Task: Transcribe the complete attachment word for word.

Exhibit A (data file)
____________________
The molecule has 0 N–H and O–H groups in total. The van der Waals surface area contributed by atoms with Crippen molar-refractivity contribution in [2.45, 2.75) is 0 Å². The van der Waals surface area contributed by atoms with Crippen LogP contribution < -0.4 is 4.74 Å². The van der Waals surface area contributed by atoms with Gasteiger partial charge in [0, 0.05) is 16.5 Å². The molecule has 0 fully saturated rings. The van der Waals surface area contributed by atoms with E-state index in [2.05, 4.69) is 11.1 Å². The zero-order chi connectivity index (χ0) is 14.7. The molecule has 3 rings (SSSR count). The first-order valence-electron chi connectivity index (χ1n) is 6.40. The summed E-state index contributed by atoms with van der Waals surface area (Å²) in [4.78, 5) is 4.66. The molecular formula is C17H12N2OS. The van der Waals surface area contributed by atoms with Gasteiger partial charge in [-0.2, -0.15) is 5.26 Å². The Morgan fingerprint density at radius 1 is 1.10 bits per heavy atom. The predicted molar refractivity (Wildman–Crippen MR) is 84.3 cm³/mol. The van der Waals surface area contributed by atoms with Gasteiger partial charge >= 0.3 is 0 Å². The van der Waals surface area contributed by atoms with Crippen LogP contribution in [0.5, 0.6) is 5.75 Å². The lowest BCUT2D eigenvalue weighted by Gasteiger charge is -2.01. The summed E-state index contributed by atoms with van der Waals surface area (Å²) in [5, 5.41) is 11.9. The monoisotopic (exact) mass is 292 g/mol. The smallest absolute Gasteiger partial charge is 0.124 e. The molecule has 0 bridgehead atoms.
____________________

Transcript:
The molecule has 0 N–H and O–H groups in total. The van der Waals surface area contributed by atoms with Crippen molar-refractivity contribution in [2.45, 2.75) is 0 Å². The van der Waals surface area contributed by atoms with Crippen LogP contribution < -0.4 is 4.74 Å². The van der Waals surface area contributed by atoms with Gasteiger partial charge in [0, 0.05) is 16.5 Å². The molecule has 0 fully saturated rings. The van der Waals surface area contributed by atoms with E-state index in [2.05, 4.69) is 11.1 Å². The zero-order chi connectivity index (χ0) is 14.7. The molecule has 3 rings (SSSR count). The first-order valence-electron chi connectivity index (χ1n) is 6.40. The summed E-state index contributed by atoms with van der Waals surface area (Å²) in [4.78, 5) is 4.66. The molecular formula is C17H12N2OS. The van der Waals surface area contributed by atoms with Gasteiger partial charge in [-0.2, -0.15) is 5.26 Å². The Morgan fingerprint density at radius 1 is 1.10 bits per heavy atom. The predicted molar refractivity (Wildman–Crippen MR) is 84.3 cm³/mol. The van der Waals surface area contributed by atoms with Gasteiger partial charge >= 0.3 is 0 Å². The van der Waals surface area contributed by atoms with Crippen LogP contribution in [0.5, 0.6) is 5.75 Å². The lowest BCUT2D eigenvalue weighted by Gasteiger charge is -2.01. The summed E-state index contributed by atoms with van der Waals surface area (Å²) in [5, 5.41) is 11.9. The monoisotopic (exact) mass is 292 g/mol. The smallest absolute Gasteiger partial charge is 0.124 e. The molecule has 0 bridgehead atoms.